Had a long talk on the phone with Doc [Bundy] today. I told him about the shift that I’d missed on Shoreline Drive on my last lap in the Pro-Celebrity race. If I hadn’t missed that shift, [Ted] Nugent wouldn’t have been close enough to strike – or else his dive would have fallen short and ended in the wall.

      “That’s exactly what you want to attain from every race,” Doc snapped back,” – a concrete reason for everything that happens and doesn’t happen. Since you got that much out of the race, it was a good one for you. You got run into because you made a mistake, and you learned something. The crash was your fault. It’s always your fault. I don’t care if you’re cruising down the back-straight all by yourself and the car gets struck by a lightning bolt out of the sky, it’s your fault for being where the lightning wanted to land. That’s the way you have to look at it, or you’ll never learn, and the same thing will happen to you again and again and again. Each time you’ll cry, ‘But it wasn’t my fault!’ but you’ll still be out of the race, and you’ll be walking around ripe for it to happen again.”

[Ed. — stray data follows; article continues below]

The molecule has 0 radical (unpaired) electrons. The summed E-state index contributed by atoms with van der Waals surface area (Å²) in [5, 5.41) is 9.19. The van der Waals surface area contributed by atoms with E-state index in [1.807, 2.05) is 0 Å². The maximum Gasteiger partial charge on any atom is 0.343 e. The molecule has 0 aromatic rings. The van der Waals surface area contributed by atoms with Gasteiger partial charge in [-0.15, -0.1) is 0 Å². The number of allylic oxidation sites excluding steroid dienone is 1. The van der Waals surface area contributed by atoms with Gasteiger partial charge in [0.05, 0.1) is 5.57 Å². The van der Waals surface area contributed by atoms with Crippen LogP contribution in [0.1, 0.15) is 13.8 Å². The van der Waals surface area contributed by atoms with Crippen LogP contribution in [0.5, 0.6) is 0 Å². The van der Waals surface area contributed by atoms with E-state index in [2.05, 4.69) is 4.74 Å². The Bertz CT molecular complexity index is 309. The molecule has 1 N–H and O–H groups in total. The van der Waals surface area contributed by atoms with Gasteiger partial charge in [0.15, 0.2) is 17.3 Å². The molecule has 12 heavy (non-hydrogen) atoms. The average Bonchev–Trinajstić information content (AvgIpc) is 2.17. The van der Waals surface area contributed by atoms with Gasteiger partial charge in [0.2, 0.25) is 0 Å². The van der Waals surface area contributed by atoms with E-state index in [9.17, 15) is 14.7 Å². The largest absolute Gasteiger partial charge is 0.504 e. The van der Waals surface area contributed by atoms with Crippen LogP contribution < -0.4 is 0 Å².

Words to live by.

  • avatar
    SCE to AUX

    I’ve developed an infatuation with the Stelvio which may convert into a purchase if I test drive one.

    In Alfa-talk, I wouldn’t call 130-140k a ‘far cry’ from 170k. It would be for most mfrs, however.

  • avatar

    A mid-level engine would be nice. It is a fairly jarring jump from the 280hp turbo-4 to 505hp of big money Ferrari-derived insanity.

    The 3.0L V6 from Maserati would be a nice fit, but putting that engine in a $50k Alfa would kind of sh*t on the Trident’s branding position.

  • avatar